I discovered as we connected that I was developing a liking for this woman. She was the one thing in the world that was an anomaly. A window into the soul of humanity.
So I made her a promise.
I would help her die.
We started small. I bought a few fire crackers and had her try to set them off directly in her face. She wasn’t even mildly burnt.
Then we moved to the tub. I had her undress and start the water then I brought in the toaster.
I made certain the water was almost completely covering her body before dropping it in. She came out of the tub a few minutes later.
This went on for almost the next five weeks. Each day a different test.
Car accident. Nothing. Jumping from a building. Nothing. Stabbing her in the face, the eyes, again it all seemed pointless. At one point I got her to drink poison and she acted a little sick. But then the next day she admitted she was faking.
“I’m sorry… it’s just… I felt like you were going to give up soon,” Margo answered whenever I asked her why she pretended. “I won’t. I can’t. This defies everything you can ever believe in. It’s beyond understanding,” I told her.
After that, we developed a closer bond as we started looking into more extreme methods. I managed to have her see one of my friends that works as an open heart surgeon in a shady clinic for abortions. I recommended trying to put her in a coma and then taking out vital organs.
The propofol did the trick to knock her out. But any instrument to cut her only bended and broke.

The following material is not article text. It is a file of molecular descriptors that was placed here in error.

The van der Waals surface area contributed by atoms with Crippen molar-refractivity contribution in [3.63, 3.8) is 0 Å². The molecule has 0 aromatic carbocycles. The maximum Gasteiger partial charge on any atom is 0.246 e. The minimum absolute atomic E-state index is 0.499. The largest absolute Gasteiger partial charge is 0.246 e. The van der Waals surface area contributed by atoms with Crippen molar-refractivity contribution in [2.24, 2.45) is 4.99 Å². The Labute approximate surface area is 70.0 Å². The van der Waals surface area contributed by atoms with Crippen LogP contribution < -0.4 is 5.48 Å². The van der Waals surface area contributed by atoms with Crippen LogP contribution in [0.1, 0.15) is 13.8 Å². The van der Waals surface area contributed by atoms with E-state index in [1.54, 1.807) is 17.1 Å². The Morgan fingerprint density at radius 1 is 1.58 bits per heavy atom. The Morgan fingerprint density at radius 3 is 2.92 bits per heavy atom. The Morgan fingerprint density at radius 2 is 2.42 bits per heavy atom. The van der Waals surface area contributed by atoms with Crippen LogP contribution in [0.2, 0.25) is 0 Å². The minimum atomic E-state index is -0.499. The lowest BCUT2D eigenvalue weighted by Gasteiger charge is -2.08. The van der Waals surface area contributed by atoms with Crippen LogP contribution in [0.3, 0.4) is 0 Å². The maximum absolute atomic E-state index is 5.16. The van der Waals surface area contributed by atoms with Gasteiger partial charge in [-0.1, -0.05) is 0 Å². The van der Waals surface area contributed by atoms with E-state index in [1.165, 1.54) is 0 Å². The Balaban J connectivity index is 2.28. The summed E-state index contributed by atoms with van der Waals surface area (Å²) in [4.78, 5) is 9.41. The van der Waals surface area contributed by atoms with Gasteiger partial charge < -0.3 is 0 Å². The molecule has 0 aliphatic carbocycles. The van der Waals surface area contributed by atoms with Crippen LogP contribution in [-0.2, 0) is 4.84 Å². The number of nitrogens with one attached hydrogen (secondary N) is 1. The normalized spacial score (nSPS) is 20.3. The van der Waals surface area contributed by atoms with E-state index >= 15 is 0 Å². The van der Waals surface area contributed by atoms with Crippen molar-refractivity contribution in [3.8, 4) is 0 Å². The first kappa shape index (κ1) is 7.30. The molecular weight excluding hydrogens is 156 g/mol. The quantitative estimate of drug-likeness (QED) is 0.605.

I suggested placing an explosion in a tube down her throat. The surgeons got to work on preparing the device and then sliding it straight down her esophagus and into her stomach.
I lit the fuse and waited. Her body jumped and rumbled a bit. But nothing more. Margo was a goddess. Every extreme we tried only resulted in more failures.
Finally she admitted that she decided to accept her fate.
“If I have to keep on living, then so be it. At least I will be happy knowing that I have tried all possibilities,” she said as we got back home. “I’ve wasted more of your time than ever necessary,” she added as she passed me a briefcase with well over two million dollars in it. “This is everything I have. I want you to take it. You’ve been so kind. So patient,” she told me.
I tossed it aside and made love to her that night. In the morning I told her I wasn’t planning on leaving her. That in the months we had spent together I grew to love her more than life itself.
More than death could ever separate us.
So we married. We had a child. I forgot my old life. I made her smile again. So did our son. “Out of all the times I have been with anyone, you have been my favorite,” she told me.
But still, I could tell behind all of this; her desire hadn’t faded. She was still curious.